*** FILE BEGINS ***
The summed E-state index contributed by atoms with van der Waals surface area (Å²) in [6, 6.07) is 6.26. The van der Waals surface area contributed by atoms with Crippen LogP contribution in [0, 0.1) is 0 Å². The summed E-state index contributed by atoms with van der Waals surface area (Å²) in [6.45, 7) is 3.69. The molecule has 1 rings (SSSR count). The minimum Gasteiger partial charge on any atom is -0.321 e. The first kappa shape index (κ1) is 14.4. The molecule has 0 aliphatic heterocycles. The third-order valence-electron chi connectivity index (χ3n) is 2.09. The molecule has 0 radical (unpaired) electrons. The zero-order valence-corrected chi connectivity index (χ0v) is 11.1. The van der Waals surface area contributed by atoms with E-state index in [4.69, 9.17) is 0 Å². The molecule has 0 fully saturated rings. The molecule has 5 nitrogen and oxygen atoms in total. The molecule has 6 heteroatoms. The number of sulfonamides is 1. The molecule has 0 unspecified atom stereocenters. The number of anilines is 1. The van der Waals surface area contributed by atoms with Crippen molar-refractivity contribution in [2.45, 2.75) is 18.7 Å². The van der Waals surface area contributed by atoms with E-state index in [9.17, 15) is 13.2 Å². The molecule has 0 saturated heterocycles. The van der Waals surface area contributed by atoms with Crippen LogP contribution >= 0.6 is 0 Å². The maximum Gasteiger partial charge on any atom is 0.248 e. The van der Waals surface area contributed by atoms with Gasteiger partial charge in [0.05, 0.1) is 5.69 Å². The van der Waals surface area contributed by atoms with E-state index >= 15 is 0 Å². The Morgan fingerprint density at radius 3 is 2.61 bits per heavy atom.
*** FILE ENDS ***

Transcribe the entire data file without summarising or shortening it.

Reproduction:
The summed E-state index contributed by atoms with van der Waals surface area (Å²) in [6, 6.07) is 6.26. The van der Waals surface area contributed by atoms with Crippen LogP contribution in [0, 0.1) is 0 Å². The summed E-state index contributed by atoms with van der Waals surface area (Å²) in [6.45, 7) is 3.69. The molecule has 1 rings (SSSR count). The minimum Gasteiger partial charge on any atom is -0.321 e. The first kappa shape index (κ1) is 14.4. The molecule has 0 aliphatic heterocycles. The third-order valence-electron chi connectivity index (χ3n) is 2.09. The molecule has 0 radical (unpaired) electrons. The zero-order valence-corrected chi connectivity index (χ0v) is 11.1. The van der Waals surface area contributed by atoms with E-state index in [4.69, 9.17) is 0 Å². The molecule has 0 fully saturated rings. The molecule has 5 nitrogen and oxygen atoms in total. The molecule has 6 heteroatoms. The number of sulfonamides is 1. The molecule has 0 unspecified atom stereocenters. The number of anilines is 1. The van der Waals surface area contributed by atoms with Crippen molar-refractivity contribution in [2.45, 2.75) is 18.7 Å². The van der Waals surface area contributed by atoms with E-state index in [9.17, 15) is 13.2 Å². The molecule has 0 saturated heterocycles. The van der Waals surface area contributed by atoms with Crippen LogP contribution >= 0.6 is 0 Å². The maximum Gasteiger partial charge on any atom is 0.248 e. The van der Waals surface area contributed by atoms with Gasteiger partial charge in [0.05, 0.1) is 5.69 Å². The van der Waals surface area contributed by atoms with E-state index >= 15 is 0 Å². The Morgan fingerprint density at radius 3 is 2.61 bits per heavy atom.